I loved the rural community that sheltered me in the early 1950s, and the elementary school that anchored it.
The old brick building had creaky wooden floors, hissing radiators, and banks of windows with cranky roller shades. George Washington and Abraham Lincoln kept watch over classrooms filled with wooden desks, and every morning a tower bell summoned us from the playground.
In December, a tree stood tall in the cafeteria, smelling of pine and adorned with ornaments created from construction paper and smudged paste. Glitter sparkled on oiled floors, and the voices of children practicing holiday songs drifted the halls.
It was a magical time when the farm children of Lake Shore Elementary prepared for the annual Christmas Pageant, a gala attended by parents and grandparents, aunts and uncles, brothers and sisters, former teachers, church elders, senior citizens, and, one year, a cow that happened by.
All students participated, graduating from minor to starring roles as they progressed through school.
Kindergarten and first-grade students played adorable. They wandered the stage in angel, deer or elf costumes: waving at parents, losing haloes and antlers, tying shoes, and forgetting much-rehearsed lyrics.
Those in second and third grade performed group dances. They tripped on tin soldier and snowflake getups, shoved slower hoofers out of the way and sometimes, overcome by vigorous twirling, fell off the stage.
Students in fourth and fifth grade danced with partners.
I remember singing, “Winter winds blow; soon we’ll have snow,” while skate-dancing. We wore earmuffs created by room mothers from paper cups and cotton batting, making us look like outer-space aliens rather than winter revelers.
My face glowed from the effort of dragging my partner around.
Glenn smelled like barn manure and talked in a mucus-plugged gurgle that caused me to compulsively clear my throat. I was always stuck with him because he was the only boy close to my height.
He weighed at least 300 pounds, a massive load to pull through a dance while hissing, “Step-glide, Glenn, step-glide; Glide, stupid, glide.”
The solos and speaking parts were eagerly sought by sixth-graders, especially the role of Mary in the nativity tableaux that ended the show as the audience sang “Silent Night.”
I vowed to stop swearing, pinching and spitting if I could be Mary. It worked. When Mr. Wadsen announced the roles, I was a tap-dancing holly sprig, a singing angel with a speaking part and Mary.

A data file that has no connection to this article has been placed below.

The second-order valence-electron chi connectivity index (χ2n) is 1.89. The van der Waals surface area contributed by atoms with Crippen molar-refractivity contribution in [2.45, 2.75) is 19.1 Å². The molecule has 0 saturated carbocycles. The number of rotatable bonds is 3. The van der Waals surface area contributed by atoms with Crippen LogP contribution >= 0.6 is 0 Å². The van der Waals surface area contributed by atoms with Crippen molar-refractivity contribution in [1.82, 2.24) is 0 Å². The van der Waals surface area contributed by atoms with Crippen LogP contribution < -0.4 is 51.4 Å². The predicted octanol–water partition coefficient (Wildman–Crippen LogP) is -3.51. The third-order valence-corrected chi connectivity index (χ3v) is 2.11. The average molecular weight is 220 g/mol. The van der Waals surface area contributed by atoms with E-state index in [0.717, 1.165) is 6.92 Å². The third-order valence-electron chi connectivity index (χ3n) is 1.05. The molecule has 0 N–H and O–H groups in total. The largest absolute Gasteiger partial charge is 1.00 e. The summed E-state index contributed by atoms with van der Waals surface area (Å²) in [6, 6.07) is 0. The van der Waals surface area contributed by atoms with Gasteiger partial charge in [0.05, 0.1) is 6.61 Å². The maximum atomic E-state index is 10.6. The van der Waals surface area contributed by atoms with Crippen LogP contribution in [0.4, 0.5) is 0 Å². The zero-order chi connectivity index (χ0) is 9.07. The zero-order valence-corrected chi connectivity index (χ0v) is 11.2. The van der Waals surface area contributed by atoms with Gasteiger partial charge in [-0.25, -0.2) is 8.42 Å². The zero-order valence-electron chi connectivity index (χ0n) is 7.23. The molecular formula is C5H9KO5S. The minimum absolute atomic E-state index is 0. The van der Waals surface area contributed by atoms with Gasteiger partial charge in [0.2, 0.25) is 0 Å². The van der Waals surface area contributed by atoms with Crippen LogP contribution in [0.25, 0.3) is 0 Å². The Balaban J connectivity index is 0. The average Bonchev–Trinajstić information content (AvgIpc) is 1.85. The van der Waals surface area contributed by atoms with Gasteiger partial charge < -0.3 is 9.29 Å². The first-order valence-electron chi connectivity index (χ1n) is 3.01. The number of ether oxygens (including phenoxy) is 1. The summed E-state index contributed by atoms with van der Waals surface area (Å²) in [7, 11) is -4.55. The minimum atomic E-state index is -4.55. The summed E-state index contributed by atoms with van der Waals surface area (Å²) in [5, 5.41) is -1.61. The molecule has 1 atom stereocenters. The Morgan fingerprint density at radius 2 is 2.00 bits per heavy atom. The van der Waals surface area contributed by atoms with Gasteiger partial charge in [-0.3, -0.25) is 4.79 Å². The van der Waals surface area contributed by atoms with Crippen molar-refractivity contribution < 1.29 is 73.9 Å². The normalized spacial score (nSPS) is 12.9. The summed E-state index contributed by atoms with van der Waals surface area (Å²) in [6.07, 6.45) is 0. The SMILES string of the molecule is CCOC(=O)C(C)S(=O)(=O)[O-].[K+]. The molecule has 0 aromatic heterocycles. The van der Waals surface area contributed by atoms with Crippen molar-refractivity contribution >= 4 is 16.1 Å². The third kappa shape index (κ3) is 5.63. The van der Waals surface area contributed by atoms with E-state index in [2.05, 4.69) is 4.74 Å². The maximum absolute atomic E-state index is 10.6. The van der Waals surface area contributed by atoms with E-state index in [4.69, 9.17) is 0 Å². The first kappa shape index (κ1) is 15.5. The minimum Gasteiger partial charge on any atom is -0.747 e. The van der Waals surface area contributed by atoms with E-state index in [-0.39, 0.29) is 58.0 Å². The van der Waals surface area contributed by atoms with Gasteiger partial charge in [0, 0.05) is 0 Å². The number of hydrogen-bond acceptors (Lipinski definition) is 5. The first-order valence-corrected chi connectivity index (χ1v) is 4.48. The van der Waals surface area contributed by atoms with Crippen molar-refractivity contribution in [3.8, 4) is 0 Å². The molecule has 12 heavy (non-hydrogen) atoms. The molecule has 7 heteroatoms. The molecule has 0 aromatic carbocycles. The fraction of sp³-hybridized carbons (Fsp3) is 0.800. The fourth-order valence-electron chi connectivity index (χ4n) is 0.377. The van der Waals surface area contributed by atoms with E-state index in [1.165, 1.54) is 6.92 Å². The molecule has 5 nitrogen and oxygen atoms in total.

The night of the performance, the holly plants cavorted in green stockings. Missing the word green, I wore red socks to highlight the glossy berries dotting my tutu, thinking no one would notice their holes. Mrs. Huff, the director, suffering from nerves, became hysterical at the sight of my feet and commanded me to discard my disgraceful socks and dance barefoot.
Next, the angels warbled “The First Noel,” and I bellowed out my speaking part, “Hosanna, hosanna, hosanna on high.” In my excitement, I became confused and substituted a classmate’s name: “Johanna, Johanna, Johanna on high.”
Mrs. Huff gasped and wobbled.
At last, the nativity scene: I donned a dark blue gown fashioned by my mother and draped a soft shawl over my hair. While the cast sang “Away in a Manger,” I took the baby doll wrapped in a hand-crocheted covering and felt my way across the darkened stage to my seat on a bale of straw.
I smelled my skating partner, Glenn, when he stood behind me as Joseph, and sensed the assembling wise men and shepherds, all solemnly subdued.
As the singing faded, Glenn gently placed his hand on my shoulder, and the shepherds knelt with bowed heads.
I sat up straight and cuddled the doll in my arms, bouncing it lightly, as if I were holding my baby brother. The pianist sounded the opening chords of “Silent Night.” The audience stood and began to sing. The spotlight hit us.
I looked up, proud to show this wondrous baby to my community of friends, and saw loving faces looking back.
Happiness flared inside me, and I experienced the spirit of Christmas for the first time: good will toward others, a feeling of peace and hope, a sense of belonging.
I glanced down at my baby. “Merry Christmas,” I whispered. “Merry Christmas.”
An earlier version of this column appeared in the Daily Press on December 23, 2008.